Driving Transformative Change: Reflections from The Shift Event Launching their #SystemShift Programme

Last week I went to the kick off of The Shift vzw/asbl their System Shift Programme (read more about it here). Industry leaders, change makers, and young challengers were united with a shared conviction: the imperative for transformative change to address the challenges that confront our society and planet. Against a backdrop of impassioned discussions and enlightening presentations, visionary speakers stirred hearts and minds, urging attendees to integrate values into their work, recognize the interconnectedness of systems, and embrace the power of narrative transformation. 

“The event was a testament to the growing recognition that #transformativechange is needed to address complex challenges facing our society and planet.” ~ The Shift vzw/asbl

The depth and breadth of scientific evidence formed the bedrock upon which The Shift event was built. The urgency for transformative change resonated throughout, firmly grounded in the scientific consensus on the interdependence of environmental, social, and economic systems. The speakers, armed with eye opening empirical research, pointing out the intricate connections that govern our world and shed light on the need for holistic solutions to address the multifaceted challenges we face. let’s delve into the key takeaways from The Shift event. 

Sabine Denis @ The Shift event

Moderator Sabine Denis, visiting professor at KU Leuven and Université catholique de Louvain, captivated the audience with a vital inquiry that reverberated throughout the event: “Is this enough? Do we not need a more fundamental reflection on sustainability and the way forward?” Her thought-provoking question resonated deeply. This reflection urged us to consider the long-term implications of our actions and to explore innovative solutions that address the root causes of environmental and societal challenges and pointed out the intricate interconnections between our environment, society, and economy. The stage was set for profound change, inviting us to explore holistic solutions and forge a sustainable future that embraces the interconnectedness of our world.

Hans Stegeman @ The Shift

Hans Stegeman, Chief Economist at Triodos Bank, challenged conventional notions of prosperity, urging a reassessment of our definition. He emphasized that prosperity should not be solely tied to material possessions but should prioritize well-being, equity, and sustainability. Stegeman’s vision offered a fresh outlook on economic growth, inviting us to explore alternative models that align with these values. By questioning prevailing notions of prosperity, he prompted a shift towards holistic development and a consideration of the interconnectedness between social, economic, and environmental factors. He also talked about #degrowth (I have written an article about a talk about “the future of our economy” which I attented with #jasonhickel, you can read it here).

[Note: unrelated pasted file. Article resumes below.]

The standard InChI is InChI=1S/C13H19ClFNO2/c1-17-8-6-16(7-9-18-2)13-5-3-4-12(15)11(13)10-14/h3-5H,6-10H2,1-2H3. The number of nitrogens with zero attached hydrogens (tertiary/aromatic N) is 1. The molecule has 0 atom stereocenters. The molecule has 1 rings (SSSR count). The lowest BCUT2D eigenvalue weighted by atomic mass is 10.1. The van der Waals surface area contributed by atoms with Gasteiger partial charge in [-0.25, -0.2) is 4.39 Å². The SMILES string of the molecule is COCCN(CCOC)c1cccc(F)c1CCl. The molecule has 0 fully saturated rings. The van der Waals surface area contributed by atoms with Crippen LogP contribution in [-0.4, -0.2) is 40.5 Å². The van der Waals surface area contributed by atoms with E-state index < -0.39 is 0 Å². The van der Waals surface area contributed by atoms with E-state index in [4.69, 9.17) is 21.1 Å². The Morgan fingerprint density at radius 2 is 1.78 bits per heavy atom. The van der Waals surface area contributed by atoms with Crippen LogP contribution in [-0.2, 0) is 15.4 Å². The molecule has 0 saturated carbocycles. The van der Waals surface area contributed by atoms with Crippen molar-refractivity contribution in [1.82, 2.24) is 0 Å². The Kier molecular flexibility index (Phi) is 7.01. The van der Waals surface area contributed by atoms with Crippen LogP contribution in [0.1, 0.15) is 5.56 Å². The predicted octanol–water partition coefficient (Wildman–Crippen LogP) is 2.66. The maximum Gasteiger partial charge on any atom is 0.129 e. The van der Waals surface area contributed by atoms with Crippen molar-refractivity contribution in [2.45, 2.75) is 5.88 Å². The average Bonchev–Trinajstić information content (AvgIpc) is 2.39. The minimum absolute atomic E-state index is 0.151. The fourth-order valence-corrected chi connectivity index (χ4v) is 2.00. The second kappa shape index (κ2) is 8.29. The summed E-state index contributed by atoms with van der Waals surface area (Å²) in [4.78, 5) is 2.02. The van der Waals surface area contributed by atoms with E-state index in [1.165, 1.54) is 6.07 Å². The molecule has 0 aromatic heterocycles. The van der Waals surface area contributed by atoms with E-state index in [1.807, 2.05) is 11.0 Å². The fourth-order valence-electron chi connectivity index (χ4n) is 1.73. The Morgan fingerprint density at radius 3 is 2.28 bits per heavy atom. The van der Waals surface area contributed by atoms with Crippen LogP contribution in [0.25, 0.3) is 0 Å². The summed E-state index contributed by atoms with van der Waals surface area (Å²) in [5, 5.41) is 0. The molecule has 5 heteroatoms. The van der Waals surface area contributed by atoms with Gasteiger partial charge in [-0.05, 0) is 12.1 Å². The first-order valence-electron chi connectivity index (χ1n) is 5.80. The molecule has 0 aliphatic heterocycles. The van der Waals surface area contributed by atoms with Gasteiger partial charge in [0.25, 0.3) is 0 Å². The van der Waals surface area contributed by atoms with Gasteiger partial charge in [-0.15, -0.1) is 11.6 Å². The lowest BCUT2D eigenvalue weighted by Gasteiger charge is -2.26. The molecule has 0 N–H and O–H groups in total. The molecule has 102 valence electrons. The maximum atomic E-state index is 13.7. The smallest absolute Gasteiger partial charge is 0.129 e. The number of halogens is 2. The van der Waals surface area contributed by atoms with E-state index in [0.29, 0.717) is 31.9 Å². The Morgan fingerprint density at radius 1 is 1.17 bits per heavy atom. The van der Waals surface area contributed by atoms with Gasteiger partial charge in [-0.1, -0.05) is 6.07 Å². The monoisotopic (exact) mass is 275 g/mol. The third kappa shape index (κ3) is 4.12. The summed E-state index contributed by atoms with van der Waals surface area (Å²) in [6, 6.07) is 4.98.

“Planetary boundaries can survive, but for the people to live, there is not always possible. The real challenge is that everything is connected […] The world is in a polycrisis: interconnected systemic crisis that has no easy way of solving.” ~ Hans Stegeman

Furthermore, Stegeman shed light on the interconnected #polycrisis facing our world, with the financial system at its core. Research supports this perspective, highlighting the limitations of the current financial paradigm driven by shareholder capitalism and short-term risk-return dynamics. This system contributes to unsustainable practices and amplifies systemic risks. To navigate towards a sustainable future, experts emphasize the need for a transition to sustainable finance, aligning investment decisions with long-term environmental and social objectives. By integrating insights from research with Stegeman’s call for redefining prosperity, The Shift event fostered discussions on transformative financial practices and the role of sustainable finance in shaping a resilient and equitable world.

“Economic growth can’t go on. We need a mindshift to post-growth. To degrowth […] and even in a degrowth economy, you can grow if you replace systems that don’t serve our planet and social system. We are capable of really changing it.” ~ Hans Stegeman